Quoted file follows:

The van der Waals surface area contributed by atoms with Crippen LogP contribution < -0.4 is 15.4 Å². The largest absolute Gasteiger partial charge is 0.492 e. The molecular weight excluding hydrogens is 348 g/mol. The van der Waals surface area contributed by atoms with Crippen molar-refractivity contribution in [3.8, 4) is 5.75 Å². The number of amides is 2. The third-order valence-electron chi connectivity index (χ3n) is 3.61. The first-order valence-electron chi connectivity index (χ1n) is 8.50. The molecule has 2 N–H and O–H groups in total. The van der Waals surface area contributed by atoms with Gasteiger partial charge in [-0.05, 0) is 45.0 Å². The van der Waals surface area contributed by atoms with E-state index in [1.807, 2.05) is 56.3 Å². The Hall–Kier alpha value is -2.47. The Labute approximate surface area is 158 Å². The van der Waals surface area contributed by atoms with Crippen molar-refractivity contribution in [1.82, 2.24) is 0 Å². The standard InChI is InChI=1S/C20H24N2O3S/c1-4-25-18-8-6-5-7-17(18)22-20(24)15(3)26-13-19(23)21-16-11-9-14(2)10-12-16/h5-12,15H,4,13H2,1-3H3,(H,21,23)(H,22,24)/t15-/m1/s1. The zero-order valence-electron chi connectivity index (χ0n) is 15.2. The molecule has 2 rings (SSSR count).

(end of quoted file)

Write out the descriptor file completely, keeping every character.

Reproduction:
The van der Waals surface area contributed by atoms with Crippen LogP contribution < -0.4 is 15.4 Å². The largest absolute Gasteiger partial charge is 0.492 e. The molecular weight excluding hydrogens is 348 g/mol. The van der Waals surface area contributed by atoms with Crippen molar-refractivity contribution in [3.8, 4) is 5.75 Å². The number of amides is 2. The third-order valence-electron chi connectivity index (χ3n) is 3.61. The first-order valence-electron chi connectivity index (χ1n) is 8.50. The molecule has 2 N–H and O–H groups in total. The van der Waals surface area contributed by atoms with Gasteiger partial charge in [-0.05, 0) is 45.0 Å². The van der Waals surface area contributed by atoms with E-state index in [1.807, 2.05) is 56.3 Å². The Hall–Kier alpha value is -2.47. The Labute approximate surface area is 158 Å². The van der Waals surface area contributed by atoms with Crippen molar-refractivity contribution in [1.82, 2.24) is 0 Å². The standard InChI is InChI=1S/C20H24N2O3S/c1-4-25-18-8-6-5-7-17(18)22-20(24)15(3)26-13-19(23)21-16-11-9-14(2)10-12-16/h5-12,15H,4,13H2,1-3H3,(H,21,23)(H,22,24)/t15-/m1/s1. The zero-order valence-electron chi connectivity index (χ0n) is 15.2. The molecule has 2 rings (SSSR count).